Wednesday, August 5, 2009

Just Another Stop on the Robert Downey Jr. "Comeback" Tour

Admittedly, this post should have probably have been written months ago when The Soloist was still creating Oscar hype prior to its release and ultimate flop at the box office (the movie only made back half of its $60M budget). But I didn't get to see it until tonight, and I figure it's better late than never (which is actually sort of a recurring theme in the movie). It follows the true story of writer Steve Lopez (Robert Downey Jr.) as he tries to help Nathaniel Ayers (Jamie Foxx), a once promising cellist that is now homeless on the streets of L.A. Eventually, Lopez helps Ayers to get his life headed back in the right direction, but it's a difficult journey.

The coolest part about this movie is that it's based on a true story, and the real-life Steve Lopez has been able to use it (and the book its based off of) as a springboard to actually help homeless people. You can find out more here. The movie has other qualities. Downey Jr. (whose comeback is now only one by name -- the comeback is over; he's here to stay) and Foxx (who is one of the most all-around talented men in America) give truly great performances. And despite the uplifting nature of the tale, the script doesn't try to force inspirational moments when they don't exist. It also does a good job exploring the mental illness Foxx's Ayers suffers from and provides viewers with a series of flashbacks that let us dive even deeper into who Ayers is and where he came from.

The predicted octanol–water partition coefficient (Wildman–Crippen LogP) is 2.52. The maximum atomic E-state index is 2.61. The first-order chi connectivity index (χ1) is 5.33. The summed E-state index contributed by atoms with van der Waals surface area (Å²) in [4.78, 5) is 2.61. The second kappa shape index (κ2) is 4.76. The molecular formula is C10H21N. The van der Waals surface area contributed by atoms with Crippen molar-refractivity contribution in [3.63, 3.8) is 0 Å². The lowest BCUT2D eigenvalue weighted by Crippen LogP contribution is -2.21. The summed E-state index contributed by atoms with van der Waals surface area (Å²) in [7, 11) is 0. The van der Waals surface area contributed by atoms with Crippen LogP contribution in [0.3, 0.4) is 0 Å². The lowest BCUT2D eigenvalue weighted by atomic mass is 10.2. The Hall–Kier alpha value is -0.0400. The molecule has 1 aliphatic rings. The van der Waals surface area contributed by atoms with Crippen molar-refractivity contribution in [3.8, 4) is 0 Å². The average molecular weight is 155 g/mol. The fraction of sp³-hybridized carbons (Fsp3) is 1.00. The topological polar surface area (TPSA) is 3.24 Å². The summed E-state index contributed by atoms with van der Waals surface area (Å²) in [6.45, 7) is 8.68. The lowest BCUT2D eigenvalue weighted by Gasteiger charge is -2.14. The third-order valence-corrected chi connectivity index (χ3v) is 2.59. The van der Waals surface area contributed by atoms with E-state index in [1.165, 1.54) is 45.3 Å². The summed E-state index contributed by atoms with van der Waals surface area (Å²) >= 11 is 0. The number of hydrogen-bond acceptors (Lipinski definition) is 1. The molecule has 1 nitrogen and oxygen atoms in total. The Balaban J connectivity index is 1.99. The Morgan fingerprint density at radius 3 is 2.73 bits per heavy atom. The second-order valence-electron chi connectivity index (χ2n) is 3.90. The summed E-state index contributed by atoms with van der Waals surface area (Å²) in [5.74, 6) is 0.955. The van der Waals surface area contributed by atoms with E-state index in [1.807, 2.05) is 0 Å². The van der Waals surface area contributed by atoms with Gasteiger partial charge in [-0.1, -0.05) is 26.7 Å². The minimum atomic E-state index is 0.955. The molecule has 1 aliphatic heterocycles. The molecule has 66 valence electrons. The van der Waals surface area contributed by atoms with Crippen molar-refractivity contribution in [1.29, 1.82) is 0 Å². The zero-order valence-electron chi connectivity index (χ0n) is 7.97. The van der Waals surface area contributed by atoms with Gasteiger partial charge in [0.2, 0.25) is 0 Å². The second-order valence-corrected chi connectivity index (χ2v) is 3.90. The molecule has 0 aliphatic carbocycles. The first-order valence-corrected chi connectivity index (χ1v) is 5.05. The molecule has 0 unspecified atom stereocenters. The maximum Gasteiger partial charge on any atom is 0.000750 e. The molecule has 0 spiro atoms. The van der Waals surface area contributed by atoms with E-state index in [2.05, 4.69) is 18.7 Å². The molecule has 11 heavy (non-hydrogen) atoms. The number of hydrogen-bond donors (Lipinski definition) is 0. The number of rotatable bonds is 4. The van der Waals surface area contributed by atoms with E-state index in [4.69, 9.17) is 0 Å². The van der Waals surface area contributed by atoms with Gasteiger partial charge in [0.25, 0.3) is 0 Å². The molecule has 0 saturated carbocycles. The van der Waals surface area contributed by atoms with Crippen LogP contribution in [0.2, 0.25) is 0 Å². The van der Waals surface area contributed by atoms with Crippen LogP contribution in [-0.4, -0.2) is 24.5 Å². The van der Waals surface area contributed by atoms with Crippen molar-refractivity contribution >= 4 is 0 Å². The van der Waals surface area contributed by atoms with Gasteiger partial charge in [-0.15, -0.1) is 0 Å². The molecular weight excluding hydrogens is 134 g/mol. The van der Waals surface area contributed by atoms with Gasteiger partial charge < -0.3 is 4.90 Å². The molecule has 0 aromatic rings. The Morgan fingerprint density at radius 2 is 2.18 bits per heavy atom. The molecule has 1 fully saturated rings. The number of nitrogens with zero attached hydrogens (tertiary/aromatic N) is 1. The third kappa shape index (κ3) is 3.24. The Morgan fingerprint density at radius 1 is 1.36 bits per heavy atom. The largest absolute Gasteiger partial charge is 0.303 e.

But in the end, the movie itself is just OK. Despite direction from Joe Wright (whose book-to-film adaptations of Atonement and Pride and Prejudice were both done very well in this blogger's opinion) and the aforementioned performances of Foxx and Downey Jr., the plot ultimately left me feeling that the story had yet to really reach its conclusion, and I was expecting it to go on for another 20 or 30 minutes. It easily could have created the room for these minutes too. By getting rid of some of the unnecessarily long musical montages where not much happens (including one 2+ minute scene of randomly colored lights that made me feel like I was watching Disney's Fantasia) or the poorly executed subplot concerning Downey Jr.'s Lopez and his ex-wife (played by The 40 Year Old Virgin's Catherine Keener) that doesn't really give us enough material to get a true feel of the problems in their relationship or why we should care if they ever get back together, the movie could have been much more cohesive and whole.

Bottom line: I'd say it's worth a watch but not a buy. No reason you can't wait until it comes to HBO. (B-)

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